Let’s set the stage: You’re a busy, well-intentioned mom or dad to somewhere between one and six offspring. Somewhere between the attempt at karate that didn’t go so well, the post spelling bee tears, and the pizza party finale of soccer season, at least one of these offspring started expressing interest in music lessons. You, being well-intentioned but also busy, are hoping to get them started with piano, which seems practical and readily available in your area. Plus, you have Aunt Marge’s old spinet in the living room that no one plays. This could be a great investment–much better then the ill-fated foray into modern dance!

You remember that you’ve driven past Family Arts and Piano School (Note: This is not a real place) lots of times en route home from school pick up. There is often a “Walk-Ins Welcome!” sign outside, so you figure, why not drop in and see if they can set something up for your burgeoning musician? It’s at this stage in the Piano Teacher Shopping process wherein reading the guidelines and suggestions below could be Hugely Useful to you, dear potential piano parent. Knowledge is power, so read on.

Questions to Ask Before Enrolling 


Regarding Facilities and Appearance:

  • Is the lobby or waiting area (if there is one) clean and well-tended? Any place that kids have been is bound not to be pristine, but clutter, chaos, visible grime, or suspicious odors indicate a lack of care and follow-through on the part of the business owners.


  • Ditto with the bathroom? Is there soap? Poopie diapers lying in the trash?  You are at what’s supposed to be an educational institute, not a dodgy late night Chop-Suey House #1 or similar. A reasonably clean bathroom should be a baseline expectation.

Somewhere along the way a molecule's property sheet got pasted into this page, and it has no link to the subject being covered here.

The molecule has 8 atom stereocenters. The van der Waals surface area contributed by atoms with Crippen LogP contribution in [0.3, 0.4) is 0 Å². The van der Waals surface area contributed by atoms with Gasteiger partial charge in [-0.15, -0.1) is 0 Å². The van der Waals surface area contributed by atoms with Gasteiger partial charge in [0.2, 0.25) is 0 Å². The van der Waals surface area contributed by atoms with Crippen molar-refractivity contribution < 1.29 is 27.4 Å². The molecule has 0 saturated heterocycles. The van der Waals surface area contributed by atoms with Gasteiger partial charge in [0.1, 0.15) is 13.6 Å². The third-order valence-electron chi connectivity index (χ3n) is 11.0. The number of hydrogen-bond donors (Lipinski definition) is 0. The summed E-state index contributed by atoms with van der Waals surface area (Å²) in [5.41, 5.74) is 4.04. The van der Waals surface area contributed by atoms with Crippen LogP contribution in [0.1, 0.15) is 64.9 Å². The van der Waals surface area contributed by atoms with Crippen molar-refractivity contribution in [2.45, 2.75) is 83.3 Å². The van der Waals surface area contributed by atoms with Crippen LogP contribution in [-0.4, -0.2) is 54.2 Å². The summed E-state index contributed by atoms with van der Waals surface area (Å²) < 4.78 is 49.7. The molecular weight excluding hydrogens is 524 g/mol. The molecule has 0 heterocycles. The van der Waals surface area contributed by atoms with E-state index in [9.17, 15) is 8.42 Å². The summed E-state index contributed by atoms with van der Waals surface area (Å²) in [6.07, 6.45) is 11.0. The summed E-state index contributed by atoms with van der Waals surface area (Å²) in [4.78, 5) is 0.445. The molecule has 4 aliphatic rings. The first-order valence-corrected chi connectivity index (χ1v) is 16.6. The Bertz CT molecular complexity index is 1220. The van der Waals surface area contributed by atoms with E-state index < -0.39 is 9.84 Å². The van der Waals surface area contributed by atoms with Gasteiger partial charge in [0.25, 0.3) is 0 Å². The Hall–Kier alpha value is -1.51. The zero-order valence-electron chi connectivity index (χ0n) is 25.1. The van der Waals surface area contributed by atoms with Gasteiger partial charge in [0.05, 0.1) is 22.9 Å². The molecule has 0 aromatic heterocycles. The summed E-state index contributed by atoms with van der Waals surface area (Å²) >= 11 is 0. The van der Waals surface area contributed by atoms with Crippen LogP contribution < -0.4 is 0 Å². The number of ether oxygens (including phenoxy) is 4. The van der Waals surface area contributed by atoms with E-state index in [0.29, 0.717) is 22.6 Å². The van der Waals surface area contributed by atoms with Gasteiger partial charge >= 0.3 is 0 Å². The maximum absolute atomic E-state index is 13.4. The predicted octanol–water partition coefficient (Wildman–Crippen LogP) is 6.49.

• More importantly than the common areas–how are the “classrooms?” Are they clean and sufficiently lit? What about the instruments? Even if you’re not a pianist, you can plunk a few notes out and tell if a piano sounds like it’s a survivor from the Titanic. If your kid is learning piano, they need at least an okay instrument to work on. Digital instruments are fine, too, but, for the love of God, ask if it has weighted keys. If it doesn’t, leave. For real. Under no circumstances should you pay 30-40 dollars a pop on lessons that will be conducted on a Casio 63-Key blue light special from 1996.


Regarding the Teachers:

A lot of places have anywhere between 10 and 30 teachers of various instruments and specialties on staff. Before you send your kid back for a lesson (even a free trial one) with anyone, please ask these things.

  • Have they had a background check? I know, you don’t want to insult anyone. But the lunch ladies, your kid’s bus driver, the janitors and crossing guards at their school–all had to pass a background check before being permitted to work with kids. Your child will be alone in a room with this person. Many for-profit music schools do not have any sort of checking procedure in place simply because, as a non-public institute, they don’t have to.  It’s up to you if you’re okay with this, but understand that the business owners may know as little about their workers as you do. There is often no required vetting in this business model.